Zambia’s economic environment is characterised by heavy dependence on copper mining for the country's export earnings, government revenue, source of employment and Gross Domestic Product (GDP). Zambia is now one of the highly indebted countries in the world. The poor performance of the economy has had negative impacts on the development of nearly all sectors and the living standards of the people have considerably declined. Zambia today, is recorded as one of the countries with the lowest GDP per capita of less than US$ 350.
Poverty is widespread and intense in Zambia. More than 70% of the households live below the poverty datum line. The poverty situation in Zambia intensifies resource overuse and its degradation. Zambia’s human population is estimated to be 10.2 million and is growing at 3.1 % per annum. The current population is expected to double in the next 23 years. The density of Zambia’s population is estimated at 6 to 10 persons per km2. However, the population density is higher in many localised areas due to immigration and urbanisation. Zambia is one of the most urbanised countries in Sub-Saharan Africa.
The general height of the land gives Zambia a more pleasant climate than that experienced in most tropical countries. There are three seasons; cool and dry from May to August, hot and dry from September to November, warm and wet from December to April. Only in the Valleys of the Zambezi and Luangwa is there excessive heat, particularly in October and, in the wet season, a high humidity. In the warm wet season, frequent heavy showers and thunderstorms occur, followed by spells of bright sunshine. Plants grow profusely and rivers and streams fill up almost overnight. During the cool dry season, night frosts may occur in places sheltered from the wind. The countryside dries up gradually and grass fires, fanned by high winds are a feature of this time of the year. In depressions, radiation occurs on cloudless nights. Temperatures rise high during the hot, dry season but new leaves appear on the trees before the start of the rains and new grass brightens the countryside. The main growing period of woody vegetation is between August and November.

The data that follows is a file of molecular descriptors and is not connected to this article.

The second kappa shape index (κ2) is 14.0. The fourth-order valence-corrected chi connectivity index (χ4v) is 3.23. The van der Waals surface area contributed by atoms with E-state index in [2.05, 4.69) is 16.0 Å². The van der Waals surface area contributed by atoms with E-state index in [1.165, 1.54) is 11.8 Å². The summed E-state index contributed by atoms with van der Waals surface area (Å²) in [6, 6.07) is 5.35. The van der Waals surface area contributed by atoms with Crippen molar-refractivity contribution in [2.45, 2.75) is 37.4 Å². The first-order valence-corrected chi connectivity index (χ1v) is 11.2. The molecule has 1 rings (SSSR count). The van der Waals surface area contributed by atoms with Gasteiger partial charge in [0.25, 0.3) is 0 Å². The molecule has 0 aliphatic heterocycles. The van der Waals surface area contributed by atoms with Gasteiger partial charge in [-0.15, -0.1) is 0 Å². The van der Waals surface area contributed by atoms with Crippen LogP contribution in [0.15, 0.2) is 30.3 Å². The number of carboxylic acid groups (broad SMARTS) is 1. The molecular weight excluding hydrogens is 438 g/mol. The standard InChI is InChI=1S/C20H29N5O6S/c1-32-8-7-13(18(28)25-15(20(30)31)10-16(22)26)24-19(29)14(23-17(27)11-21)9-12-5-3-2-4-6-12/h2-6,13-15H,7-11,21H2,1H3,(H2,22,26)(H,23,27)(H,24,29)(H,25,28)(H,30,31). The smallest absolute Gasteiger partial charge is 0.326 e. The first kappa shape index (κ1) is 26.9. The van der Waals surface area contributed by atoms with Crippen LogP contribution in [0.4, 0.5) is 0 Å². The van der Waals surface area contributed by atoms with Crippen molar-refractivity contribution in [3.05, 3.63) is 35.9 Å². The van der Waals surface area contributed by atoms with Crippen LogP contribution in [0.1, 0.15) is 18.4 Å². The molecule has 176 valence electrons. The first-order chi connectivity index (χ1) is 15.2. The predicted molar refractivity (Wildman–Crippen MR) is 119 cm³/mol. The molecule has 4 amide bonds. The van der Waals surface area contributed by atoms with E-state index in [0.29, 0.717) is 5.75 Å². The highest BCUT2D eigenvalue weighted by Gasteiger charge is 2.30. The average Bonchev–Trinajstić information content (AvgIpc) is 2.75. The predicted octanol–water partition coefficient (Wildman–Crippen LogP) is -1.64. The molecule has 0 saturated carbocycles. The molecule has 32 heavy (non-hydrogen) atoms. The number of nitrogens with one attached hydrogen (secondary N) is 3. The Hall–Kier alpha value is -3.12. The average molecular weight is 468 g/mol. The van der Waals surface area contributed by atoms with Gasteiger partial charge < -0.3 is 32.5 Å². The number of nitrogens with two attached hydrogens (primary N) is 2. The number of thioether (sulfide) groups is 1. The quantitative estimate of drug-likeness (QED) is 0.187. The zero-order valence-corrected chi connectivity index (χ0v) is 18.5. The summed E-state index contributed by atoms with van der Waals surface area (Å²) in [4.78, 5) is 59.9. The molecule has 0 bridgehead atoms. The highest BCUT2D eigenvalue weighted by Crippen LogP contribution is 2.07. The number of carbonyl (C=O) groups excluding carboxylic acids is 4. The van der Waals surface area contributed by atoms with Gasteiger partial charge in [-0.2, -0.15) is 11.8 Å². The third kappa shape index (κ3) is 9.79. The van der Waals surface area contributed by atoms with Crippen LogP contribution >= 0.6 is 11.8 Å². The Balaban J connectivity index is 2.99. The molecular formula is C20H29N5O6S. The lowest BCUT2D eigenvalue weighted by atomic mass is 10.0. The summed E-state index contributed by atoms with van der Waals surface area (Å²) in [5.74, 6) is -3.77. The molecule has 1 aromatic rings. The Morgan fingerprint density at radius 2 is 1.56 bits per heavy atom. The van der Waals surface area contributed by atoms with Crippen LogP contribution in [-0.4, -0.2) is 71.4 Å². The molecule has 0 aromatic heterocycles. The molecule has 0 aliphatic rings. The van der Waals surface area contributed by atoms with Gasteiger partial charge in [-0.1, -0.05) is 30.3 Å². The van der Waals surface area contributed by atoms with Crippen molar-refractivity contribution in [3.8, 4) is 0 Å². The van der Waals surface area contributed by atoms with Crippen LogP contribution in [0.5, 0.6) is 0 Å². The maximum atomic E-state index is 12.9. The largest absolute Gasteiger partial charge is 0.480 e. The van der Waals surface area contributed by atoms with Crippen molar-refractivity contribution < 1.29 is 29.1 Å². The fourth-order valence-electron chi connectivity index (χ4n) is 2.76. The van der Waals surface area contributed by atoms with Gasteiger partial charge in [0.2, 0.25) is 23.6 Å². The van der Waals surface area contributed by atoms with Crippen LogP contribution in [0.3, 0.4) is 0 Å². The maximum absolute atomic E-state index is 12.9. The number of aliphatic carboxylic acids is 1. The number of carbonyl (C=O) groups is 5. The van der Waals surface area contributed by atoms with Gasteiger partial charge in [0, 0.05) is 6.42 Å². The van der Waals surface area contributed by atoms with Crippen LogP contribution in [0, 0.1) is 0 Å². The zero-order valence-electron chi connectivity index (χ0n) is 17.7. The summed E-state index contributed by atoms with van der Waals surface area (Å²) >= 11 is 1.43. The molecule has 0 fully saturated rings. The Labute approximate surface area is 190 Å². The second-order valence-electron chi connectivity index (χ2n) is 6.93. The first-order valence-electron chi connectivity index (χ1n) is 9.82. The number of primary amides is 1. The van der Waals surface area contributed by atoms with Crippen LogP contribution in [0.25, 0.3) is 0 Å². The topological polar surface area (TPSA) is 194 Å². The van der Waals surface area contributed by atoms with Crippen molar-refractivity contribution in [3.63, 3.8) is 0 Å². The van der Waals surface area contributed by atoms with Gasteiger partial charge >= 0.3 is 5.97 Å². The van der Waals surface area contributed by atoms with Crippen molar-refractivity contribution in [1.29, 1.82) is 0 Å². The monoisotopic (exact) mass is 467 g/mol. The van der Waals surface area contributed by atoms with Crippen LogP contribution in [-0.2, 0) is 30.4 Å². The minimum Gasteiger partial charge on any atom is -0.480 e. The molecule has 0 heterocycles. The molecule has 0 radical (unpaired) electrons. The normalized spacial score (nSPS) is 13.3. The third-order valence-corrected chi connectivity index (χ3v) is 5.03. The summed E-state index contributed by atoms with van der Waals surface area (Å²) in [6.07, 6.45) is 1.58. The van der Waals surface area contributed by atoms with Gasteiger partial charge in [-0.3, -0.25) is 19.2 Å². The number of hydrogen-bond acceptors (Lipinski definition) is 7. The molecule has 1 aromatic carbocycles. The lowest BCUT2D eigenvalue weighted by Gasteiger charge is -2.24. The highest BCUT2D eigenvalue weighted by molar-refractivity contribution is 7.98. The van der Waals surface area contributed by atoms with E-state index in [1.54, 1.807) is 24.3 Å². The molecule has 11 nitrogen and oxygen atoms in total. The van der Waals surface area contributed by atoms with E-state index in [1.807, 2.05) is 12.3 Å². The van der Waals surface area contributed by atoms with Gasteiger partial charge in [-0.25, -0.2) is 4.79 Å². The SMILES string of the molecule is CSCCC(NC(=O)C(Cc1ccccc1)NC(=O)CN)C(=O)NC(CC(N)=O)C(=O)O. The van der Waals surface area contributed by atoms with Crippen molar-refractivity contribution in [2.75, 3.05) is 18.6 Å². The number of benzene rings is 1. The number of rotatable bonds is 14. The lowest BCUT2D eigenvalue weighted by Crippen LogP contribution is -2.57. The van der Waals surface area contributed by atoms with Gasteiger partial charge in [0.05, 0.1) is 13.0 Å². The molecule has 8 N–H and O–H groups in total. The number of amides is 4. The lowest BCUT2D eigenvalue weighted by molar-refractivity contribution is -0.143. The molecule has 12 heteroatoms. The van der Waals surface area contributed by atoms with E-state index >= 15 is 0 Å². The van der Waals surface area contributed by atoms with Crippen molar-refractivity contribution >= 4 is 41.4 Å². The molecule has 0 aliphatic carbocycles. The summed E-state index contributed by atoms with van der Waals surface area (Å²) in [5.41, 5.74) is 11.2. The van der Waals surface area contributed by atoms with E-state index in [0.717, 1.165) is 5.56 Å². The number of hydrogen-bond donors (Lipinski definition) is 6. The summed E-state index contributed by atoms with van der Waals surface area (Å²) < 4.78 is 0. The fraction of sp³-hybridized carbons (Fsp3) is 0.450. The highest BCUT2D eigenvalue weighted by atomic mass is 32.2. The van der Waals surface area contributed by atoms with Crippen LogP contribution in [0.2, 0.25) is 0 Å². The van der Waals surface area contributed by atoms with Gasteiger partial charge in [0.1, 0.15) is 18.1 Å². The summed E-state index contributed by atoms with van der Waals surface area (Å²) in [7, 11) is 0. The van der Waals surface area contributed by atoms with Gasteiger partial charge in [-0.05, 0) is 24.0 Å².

Zambia’s existing culture is a mixture of values, norms, material and spiritual traditions of more than 70 ethnically diverse people. Most of the tribes of Zambia moved into the area in a series of migratory waves a few centuries ago. They grew in numbers and many traveled in search of establishing new kingdoms, farming land and pastures. Before the colonial period, the region now known as Zambia was the home of a number of Free states. During the colonial period, the process of industrialisation and urbanisation saw ethnically different people brought together by economic interests. This, as well as the very definite influence of western standards, generated a new culture without conscious effort of politically determined guidelines. Many of the rural inhabitants however, have retained their indigenous and traditional customs and values. After Independence in 1964, the government recognised the role culture was to play in the overall development of a new nation and began to explore the question of a National identity. Institutions have been created to protect and promote Zambia’s culture, including the National Heritage Conservation Commission. Private museums have also been founded and cultural villages established to promote the expression.